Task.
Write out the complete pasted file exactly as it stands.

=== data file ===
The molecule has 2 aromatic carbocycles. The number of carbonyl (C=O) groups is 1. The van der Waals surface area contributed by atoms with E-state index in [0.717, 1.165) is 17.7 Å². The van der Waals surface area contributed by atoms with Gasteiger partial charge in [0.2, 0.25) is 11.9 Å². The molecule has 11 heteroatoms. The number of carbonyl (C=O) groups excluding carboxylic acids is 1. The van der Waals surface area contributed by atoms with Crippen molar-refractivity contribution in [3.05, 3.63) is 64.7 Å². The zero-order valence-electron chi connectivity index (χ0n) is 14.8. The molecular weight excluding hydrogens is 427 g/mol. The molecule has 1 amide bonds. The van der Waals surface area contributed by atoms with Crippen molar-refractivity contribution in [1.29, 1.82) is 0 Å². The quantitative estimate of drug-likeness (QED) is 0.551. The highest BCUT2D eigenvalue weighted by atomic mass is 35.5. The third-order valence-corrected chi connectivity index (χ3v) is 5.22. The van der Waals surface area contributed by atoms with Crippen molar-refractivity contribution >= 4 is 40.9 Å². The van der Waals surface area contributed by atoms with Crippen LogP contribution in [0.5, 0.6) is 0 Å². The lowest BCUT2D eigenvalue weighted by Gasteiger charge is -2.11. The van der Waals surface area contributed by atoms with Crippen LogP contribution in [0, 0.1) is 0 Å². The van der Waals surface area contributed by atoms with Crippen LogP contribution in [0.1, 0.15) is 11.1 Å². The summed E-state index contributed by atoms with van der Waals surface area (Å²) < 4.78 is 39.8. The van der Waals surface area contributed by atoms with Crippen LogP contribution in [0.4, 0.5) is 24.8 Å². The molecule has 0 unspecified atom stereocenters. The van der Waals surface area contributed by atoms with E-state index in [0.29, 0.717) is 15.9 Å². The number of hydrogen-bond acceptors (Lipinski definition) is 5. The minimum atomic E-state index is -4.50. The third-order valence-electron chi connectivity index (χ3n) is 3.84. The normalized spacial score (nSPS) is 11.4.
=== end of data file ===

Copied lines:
The molecule has 2 aromatic carbocycles. The number of carbonyl (C=O) groups is 1. The van der Waals surface area contributed by atoms with E-state index in [0.717, 1.165) is 17.7 Å². The van der Waals surface area contributed by atoms with Gasteiger partial charge in [0.2, 0.25) is 11.9 Å². The molecule has 11 heteroatoms. The number of carbonyl (C=O) groups excluding carboxylic acids is 1. The van der Waals surface area contributed by atoms with Crippen molar-refractivity contribution in [3.05, 3.63) is 64.7 Å². The zero-order valence-electron chi connectivity index (χ0n) is 14.8. The molecular weight excluding hydrogens is 427 g/mol. The molecule has 1 amide bonds. The van der Waals surface area contributed by atoms with Crippen molar-refractivity contribution in [1.29, 1.82) is 0 Å². The quantitative estimate of drug-likeness (QED) is 0.551. The highest BCUT2D eigenvalue weighted by atomic mass is 35.5. The third-order valence-corrected chi connectivity index (χ3v) is 5.22. The van der Waals surface area contributed by atoms with Crippen molar-refractivity contribution >= 4 is 40.9 Å². The van der Waals surface area contributed by atoms with Crippen LogP contribution in [0.5, 0.6) is 0 Å². The lowest BCUT2D eigenvalue weighted by Gasteiger charge is -2.11. The van der Waals surface area contributed by atoms with Crippen LogP contribution in [0, 0.1) is 0 Å². The van der Waals surface area contributed by atoms with Crippen LogP contribution in [0.1, 0.15) is 11.1 Å². The summed E-state index contributed by atoms with van der Waals surface area (Å²) < 4.78 is 39.8. The van der Waals surface area contributed by atoms with Crippen LogP contribution in [0.4, 0.5) is 24.8 Å². The molecule has 0 unspecified atom stereocenters. The van der Waals surface area contributed by atoms with E-state index in [0.29, 0.717) is 15.9 Å². The number of hydrogen-bond acceptors (Lipinski definition) is 5. The minimum atomic E-state index is -4.50. The third-order valence-electron chi connectivity index (χ3n) is 3.84. The normalized spacial score (nSPS) is 11.4.